This color-coded political map indicates how different states have supported or not supported adoptees’ rights to access their original birth certificates. The source of the information comes from Adoptee Rights Law, an organization committed to furthering the rights of American adoptees.
Why is it so important to access original birth certificates? The truth is that adopted people often know they’re adopted and often want answers. This doesn’t mean that they’re rejecting their adoptive family. It’s simply human nature to wonder where your nose or your eyes came from.
Florida law does not provide adult adoptees access to their own original birth certificates, except by court order. Identifying information may be released to an adult adoptee if a birth parent consents to the release or if a court orders the records released for good cause. Florida law provides a list of considerations to determine if good cause exists to release identifying information.
Florida also maintains a mutual consent registry for adoptees, birth parents, adoptive parents, and other birth relatives.
Below are relevant laws regarding adoptees rights in Florida:
Relevant Florida Law: Original Birth Certificates
Florida Statutes § 382.015
The clerk of the court in which any proceeding for adoption, annulment of an adoption, affirmation of parental status, or determination of paternity is to be registered, shall within 30 days after the final disposition, forward to the department a certified copy of the court order, or a report of the proceedings upon a form to be furnished by the department, together with sufficient information to identify the original birth certificate and to enable the preparation of a new birth certificate. The clerk of the court shall implement a monitoring and quality control plan to ensure that all judicial determinations of paternity are reported to the department in compliance with this section. The department shall track paternity determinations reported monthly by county, monitor compliance with the 30-day timeframe, and report the data to the clerks of the court quarterly.
(1) ADOPTION AND ANNULMENT OF ADOPTION.
(a) Upon receipt of the report or certified copy of an adoption decree, together with the information necessary to identify the original certificate of live birth, and establish a new certificate, the department shall prepare and file a new birth certificate, absent objection by the court decreeing the adoption, the adoptive parents, or the adoptee if of legal age. The certificate shall bear the same file number as the original birth certificate. All names and identifying information relating to the adoptive parents entered on the new certificate shall refer to the adoptive parents, but nothing in the certificate shall refer to or designate the parents as being adoptive. All other items not affected by adoption shall be copied as on the original certificate, including the date of registration and filing.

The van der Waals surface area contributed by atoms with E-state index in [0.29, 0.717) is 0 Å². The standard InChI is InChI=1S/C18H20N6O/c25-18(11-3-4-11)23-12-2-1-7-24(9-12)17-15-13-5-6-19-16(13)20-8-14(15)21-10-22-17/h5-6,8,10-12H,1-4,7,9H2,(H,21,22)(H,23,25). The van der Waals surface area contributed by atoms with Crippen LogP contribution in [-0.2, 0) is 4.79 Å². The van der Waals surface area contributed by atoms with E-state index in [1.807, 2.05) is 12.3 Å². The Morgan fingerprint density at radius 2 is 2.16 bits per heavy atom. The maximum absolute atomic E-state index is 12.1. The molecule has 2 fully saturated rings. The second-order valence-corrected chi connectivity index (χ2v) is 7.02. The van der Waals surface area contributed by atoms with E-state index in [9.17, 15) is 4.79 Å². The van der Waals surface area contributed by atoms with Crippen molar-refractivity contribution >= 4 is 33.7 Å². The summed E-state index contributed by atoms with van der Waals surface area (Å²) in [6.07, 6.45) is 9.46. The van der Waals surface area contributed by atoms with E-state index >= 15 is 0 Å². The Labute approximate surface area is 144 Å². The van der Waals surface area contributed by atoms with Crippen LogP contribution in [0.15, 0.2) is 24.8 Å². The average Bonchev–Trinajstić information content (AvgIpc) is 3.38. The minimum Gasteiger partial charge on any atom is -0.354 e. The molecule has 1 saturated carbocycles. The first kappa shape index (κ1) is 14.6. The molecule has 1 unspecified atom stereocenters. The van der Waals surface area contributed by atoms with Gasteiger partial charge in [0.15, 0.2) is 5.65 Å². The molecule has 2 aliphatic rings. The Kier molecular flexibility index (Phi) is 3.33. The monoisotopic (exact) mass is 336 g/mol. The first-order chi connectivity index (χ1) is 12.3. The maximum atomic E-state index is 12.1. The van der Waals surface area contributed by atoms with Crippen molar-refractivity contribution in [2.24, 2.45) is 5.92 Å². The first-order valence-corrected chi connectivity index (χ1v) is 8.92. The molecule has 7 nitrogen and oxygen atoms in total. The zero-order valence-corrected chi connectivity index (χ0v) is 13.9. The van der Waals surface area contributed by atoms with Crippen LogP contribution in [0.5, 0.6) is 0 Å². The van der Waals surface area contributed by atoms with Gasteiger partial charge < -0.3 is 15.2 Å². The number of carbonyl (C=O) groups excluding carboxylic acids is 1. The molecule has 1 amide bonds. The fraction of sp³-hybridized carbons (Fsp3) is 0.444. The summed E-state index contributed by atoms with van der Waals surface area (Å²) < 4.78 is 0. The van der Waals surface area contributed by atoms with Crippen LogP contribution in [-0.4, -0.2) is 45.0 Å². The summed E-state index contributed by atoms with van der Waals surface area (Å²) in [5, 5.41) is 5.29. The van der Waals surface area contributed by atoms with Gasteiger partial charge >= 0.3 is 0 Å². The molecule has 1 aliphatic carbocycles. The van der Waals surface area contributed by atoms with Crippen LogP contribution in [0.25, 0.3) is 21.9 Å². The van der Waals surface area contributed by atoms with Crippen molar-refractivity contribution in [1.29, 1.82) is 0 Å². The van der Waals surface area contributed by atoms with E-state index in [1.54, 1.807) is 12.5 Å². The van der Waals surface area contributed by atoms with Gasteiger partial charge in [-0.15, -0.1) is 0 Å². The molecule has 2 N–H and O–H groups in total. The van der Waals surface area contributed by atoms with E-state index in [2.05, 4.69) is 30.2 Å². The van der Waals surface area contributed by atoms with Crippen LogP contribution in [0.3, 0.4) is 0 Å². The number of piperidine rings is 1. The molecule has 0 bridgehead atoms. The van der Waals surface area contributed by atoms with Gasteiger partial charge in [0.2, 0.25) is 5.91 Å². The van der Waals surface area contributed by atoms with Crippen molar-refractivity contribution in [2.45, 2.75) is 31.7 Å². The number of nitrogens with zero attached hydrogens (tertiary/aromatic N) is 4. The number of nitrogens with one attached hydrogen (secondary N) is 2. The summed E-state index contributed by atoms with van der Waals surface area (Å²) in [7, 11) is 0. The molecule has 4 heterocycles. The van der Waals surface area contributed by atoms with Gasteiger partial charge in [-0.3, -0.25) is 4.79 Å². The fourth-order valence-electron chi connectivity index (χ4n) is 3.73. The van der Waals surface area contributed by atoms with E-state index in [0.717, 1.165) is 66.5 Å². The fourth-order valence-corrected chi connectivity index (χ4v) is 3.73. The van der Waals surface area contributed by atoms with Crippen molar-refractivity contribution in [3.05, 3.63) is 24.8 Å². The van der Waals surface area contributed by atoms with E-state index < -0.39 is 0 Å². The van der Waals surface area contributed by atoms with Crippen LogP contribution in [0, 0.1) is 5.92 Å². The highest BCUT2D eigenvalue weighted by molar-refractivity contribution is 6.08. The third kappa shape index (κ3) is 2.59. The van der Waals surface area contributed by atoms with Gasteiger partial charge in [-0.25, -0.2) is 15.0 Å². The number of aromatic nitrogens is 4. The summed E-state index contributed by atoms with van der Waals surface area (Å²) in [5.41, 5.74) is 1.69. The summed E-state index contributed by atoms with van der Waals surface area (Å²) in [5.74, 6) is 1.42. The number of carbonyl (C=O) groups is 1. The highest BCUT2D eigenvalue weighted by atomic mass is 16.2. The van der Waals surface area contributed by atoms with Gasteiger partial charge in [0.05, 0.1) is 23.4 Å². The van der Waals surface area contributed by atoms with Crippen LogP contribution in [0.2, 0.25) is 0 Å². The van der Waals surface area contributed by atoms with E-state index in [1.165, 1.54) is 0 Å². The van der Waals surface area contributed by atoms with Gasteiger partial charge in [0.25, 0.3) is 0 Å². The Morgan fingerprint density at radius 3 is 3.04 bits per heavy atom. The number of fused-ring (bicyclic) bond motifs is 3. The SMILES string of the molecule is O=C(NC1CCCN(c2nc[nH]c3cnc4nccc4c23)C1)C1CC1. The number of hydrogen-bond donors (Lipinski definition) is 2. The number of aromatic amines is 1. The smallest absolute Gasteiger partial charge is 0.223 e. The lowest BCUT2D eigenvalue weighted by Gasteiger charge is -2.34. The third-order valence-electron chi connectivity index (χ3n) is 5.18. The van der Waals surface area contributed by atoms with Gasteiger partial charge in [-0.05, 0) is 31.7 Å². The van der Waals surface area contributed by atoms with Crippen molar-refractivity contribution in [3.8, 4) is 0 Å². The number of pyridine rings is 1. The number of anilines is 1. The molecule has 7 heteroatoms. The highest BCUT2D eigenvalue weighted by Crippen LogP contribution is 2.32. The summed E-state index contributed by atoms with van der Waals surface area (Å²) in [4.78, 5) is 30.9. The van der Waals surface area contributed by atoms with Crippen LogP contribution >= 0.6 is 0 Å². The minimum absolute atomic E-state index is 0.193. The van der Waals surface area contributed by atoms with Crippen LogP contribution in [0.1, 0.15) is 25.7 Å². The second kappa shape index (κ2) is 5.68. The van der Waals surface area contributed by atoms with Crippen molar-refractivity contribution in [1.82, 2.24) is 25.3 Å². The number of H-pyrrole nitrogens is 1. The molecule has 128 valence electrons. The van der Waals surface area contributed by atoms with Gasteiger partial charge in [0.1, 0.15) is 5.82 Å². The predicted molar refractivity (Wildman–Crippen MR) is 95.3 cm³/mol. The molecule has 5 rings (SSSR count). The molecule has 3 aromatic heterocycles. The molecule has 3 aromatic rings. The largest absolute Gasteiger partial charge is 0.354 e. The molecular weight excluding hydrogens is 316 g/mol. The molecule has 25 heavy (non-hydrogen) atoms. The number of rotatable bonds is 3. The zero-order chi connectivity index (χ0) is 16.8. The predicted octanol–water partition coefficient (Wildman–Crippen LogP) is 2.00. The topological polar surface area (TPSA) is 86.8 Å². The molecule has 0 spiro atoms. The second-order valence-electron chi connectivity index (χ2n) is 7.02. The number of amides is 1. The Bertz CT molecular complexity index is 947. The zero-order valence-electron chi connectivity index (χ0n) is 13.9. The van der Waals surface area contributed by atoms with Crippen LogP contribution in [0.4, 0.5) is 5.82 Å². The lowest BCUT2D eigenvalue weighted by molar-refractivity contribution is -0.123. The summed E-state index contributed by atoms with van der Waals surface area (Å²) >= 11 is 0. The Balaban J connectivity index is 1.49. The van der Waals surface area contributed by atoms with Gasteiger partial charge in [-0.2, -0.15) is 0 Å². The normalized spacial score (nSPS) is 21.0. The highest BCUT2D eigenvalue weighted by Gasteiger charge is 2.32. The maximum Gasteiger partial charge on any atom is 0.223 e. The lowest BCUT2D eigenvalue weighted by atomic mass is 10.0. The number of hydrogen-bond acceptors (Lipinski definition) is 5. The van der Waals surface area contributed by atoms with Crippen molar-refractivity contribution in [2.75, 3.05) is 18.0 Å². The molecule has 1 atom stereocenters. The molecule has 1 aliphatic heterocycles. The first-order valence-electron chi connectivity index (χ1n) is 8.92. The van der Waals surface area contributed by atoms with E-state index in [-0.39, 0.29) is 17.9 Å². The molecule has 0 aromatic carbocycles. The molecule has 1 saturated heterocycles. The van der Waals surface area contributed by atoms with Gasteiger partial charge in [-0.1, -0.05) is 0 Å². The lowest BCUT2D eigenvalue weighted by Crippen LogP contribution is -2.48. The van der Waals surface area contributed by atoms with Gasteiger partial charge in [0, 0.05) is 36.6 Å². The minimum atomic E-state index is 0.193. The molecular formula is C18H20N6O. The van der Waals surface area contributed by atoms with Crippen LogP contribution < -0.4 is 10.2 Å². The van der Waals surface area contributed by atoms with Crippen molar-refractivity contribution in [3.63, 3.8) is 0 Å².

(b) Upon receipt of the report or certified copy of an annulment-of-adoption decree, together with the sufficient information to identify the original certificate of live birth, the department shall, if a new certificate of birth was filed following an adoption report or decree, remove the new certificate and restore the original certificate to its original place in the files, and the certificate so removed shall be sealed by the department.
(c) Upon receipt of a report or certified copy of an adoption decree or annulment-of-adoption decree for a person born in another state, the department shall forward the report or decree to the state of the registrant’s birth. If the adoptee was born in Canada, the department shall send a copy of the report or decree to the appropriate birth registration authority in Canada.
(2) DETERMINATION OF PATERNITY.
Upon receipt of the report, a certified copy of a final decree of determination of paternity, or a certified copy of a final judgment of dissolution of marriage which requires the former husband to pay child support for the child, together with sufficient information to identify the original certificate of live birth, the department shall prepare and file a new birth certificate, which shall bear the same file number as the original birth certificate. The registrant’s name shall be entered as decreed by the court or as reflected in the final judgment or support order. The names and identifying information of the parents shall be entered as of the date of the registrant’s birth.
(3) AFFIRMATION OF PARENTAL STATUS.
Upon receipt of an order of affirmation of parental status issued pursuant to s. 742.16, together with sufficient information to identify the original certificate of live birth, the department shall prepare and file a new birth certificate which shall bear the same file number as the original birth certificate. The names and identifying information of the registrant’s parents entered on the new certificate shall be the commissioning couple, but the new certificate may not make reference to or designate the parents as the commissioning couple.
(4) SUBSTITUTION OF NEW CERTIFICATE OF BIRTH FOR ORIGINAL.
When a new certificate of birth is prepared, the department shall substitute the new certificate of birth for the original certificate on file. All copies of the original certificate of live birth in the custody of a local registrar or other state custodian of vital records shall be forwarded to the State Registrar. Thereafter, when a certified copy of the certificate of birth or portion thereof is issued, it shall be a copy of the new certificate of birth or portion thereof, except when a court order requires issuance of a certified copy of the original certificate of birth. In an adoption, change in paternity, affirmation of parental status, undetermined parentage, or court-ordered substitution, the department shall place the original certificate of birth and all papers pertaining thereto under seal, not to be broken except by order of a court of competent jurisdiction or as otherwise provided by law.